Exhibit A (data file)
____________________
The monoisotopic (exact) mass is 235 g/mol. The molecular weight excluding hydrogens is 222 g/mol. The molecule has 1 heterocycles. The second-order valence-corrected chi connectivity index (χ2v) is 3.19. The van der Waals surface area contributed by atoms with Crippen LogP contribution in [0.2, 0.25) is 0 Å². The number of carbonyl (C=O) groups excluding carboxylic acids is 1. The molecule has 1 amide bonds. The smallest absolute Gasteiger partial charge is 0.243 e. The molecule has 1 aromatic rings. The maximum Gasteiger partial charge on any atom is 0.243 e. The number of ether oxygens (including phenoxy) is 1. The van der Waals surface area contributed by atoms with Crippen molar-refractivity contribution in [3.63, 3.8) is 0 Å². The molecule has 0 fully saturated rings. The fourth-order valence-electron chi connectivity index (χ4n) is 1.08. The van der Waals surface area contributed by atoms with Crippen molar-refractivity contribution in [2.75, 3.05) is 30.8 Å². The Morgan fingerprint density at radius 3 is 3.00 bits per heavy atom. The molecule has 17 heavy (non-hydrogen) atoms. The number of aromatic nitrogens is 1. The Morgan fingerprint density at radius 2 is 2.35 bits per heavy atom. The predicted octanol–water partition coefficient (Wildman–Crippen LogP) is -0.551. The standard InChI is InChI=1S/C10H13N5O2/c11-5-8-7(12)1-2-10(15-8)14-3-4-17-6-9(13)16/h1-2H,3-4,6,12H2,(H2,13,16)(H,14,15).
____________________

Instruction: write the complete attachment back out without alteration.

The monoisotopic (exact) mass is 235 g/mol. The molecular weight excluding hydrogens is 222 g/mol. The molecule has 1 heterocycles. The second-order valence-corrected chi connectivity index (χ2v) is 3.19. The van der Waals surface area contributed by atoms with Crippen LogP contribution in [0.2, 0.25) is 0 Å². The number of carbonyl (C=O) groups excluding carboxylic acids is 1. The molecule has 1 amide bonds. The smallest absolute Gasteiger partial charge is 0.243 e. The molecule has 1 aromatic rings. The maximum Gasteiger partial charge on any atom is 0.243 e. The number of ether oxygens (including phenoxy) is 1. The van der Waals surface area contributed by atoms with Crippen molar-refractivity contribution in [3.63, 3.8) is 0 Å². The molecule has 0 fully saturated rings. The fourth-order valence-electron chi connectivity index (χ4n) is 1.08. The van der Waals surface area contributed by atoms with Crippen molar-refractivity contribution in [2.75, 3.05) is 30.8 Å². The Morgan fingerprint density at radius 3 is 3.00 bits per heavy atom. The molecule has 17 heavy (non-hydrogen) atoms. The number of aromatic nitrogens is 1. The Morgan fingerprint density at radius 2 is 2.35 bits per heavy atom. The predicted octanol–water partition coefficient (Wildman–Crippen LogP) is -0.551. The standard InChI is InChI=1S/C10H13N5O2/c11-5-8-7(12)1-2-10(15-8)14-3-4-17-6-9(13)16/h1-2H,3-4,6,12H2,(H2,13,16)(H,14,15).